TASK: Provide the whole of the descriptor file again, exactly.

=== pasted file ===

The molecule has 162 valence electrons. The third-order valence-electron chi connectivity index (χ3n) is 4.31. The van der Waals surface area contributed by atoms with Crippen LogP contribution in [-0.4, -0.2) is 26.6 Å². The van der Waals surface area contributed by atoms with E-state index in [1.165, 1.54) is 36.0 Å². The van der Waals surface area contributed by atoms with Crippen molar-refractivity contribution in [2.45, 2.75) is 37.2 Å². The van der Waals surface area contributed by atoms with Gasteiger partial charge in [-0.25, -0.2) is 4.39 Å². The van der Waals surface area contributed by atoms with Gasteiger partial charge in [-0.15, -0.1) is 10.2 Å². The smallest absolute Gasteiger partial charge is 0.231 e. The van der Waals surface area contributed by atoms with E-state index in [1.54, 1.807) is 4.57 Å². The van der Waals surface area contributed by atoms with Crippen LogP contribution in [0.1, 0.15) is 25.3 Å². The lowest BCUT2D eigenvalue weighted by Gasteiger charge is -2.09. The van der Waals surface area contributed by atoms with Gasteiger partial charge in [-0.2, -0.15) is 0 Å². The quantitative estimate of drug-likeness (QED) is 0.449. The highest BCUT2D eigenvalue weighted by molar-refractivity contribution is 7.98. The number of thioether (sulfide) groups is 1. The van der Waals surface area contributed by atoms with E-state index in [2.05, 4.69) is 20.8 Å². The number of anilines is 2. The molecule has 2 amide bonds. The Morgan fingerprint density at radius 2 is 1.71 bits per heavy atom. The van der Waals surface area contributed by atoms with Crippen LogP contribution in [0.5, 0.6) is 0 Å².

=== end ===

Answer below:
The molecule has 162 valence electrons. The third-order valence-electron chi connectivity index (χ3n) is 4.31. The van der Waals surface area contributed by atoms with Crippen LogP contribution in [-0.4, -0.2) is 26.6 Å². The van der Waals surface area contributed by atoms with E-state index in [1.165, 1.54) is 36.0 Å². The van der Waals surface area contributed by atoms with Crippen molar-refractivity contribution in [2.45, 2.75) is 37.2 Å². The van der Waals surface area contributed by atoms with Gasteiger partial charge in [-0.25, -0.2) is 4.39 Å². The van der Waals surface area contributed by atoms with Gasteiger partial charge in [-0.15, -0.1) is 10.2 Å². The smallest absolute Gasteiger partial charge is 0.231 e. The van der Waals surface area contributed by atoms with E-state index in [1.54, 1.807) is 4.57 Å². The van der Waals surface area contributed by atoms with Crippen LogP contribution in [0.1, 0.15) is 25.3 Å². The lowest BCUT2D eigenvalue weighted by Gasteiger charge is -2.09. The van der Waals surface area contributed by atoms with Gasteiger partial charge in [-0.2, -0.15) is 0 Å². The quantitative estimate of drug-likeness (QED) is 0.449. The highest BCUT2D eigenvalue weighted by molar-refractivity contribution is 7.98. The number of thioether (sulfide) groups is 1. The van der Waals surface area contributed by atoms with E-state index in [2.05, 4.69) is 20.8 Å². The number of anilines is 2. The molecule has 2 amide bonds. The Morgan fingerprint density at radius 2 is 1.71 bits per heavy atom. The van der Waals surface area contributed by atoms with Crippen LogP contribution in [0.5, 0.6) is 0 Å².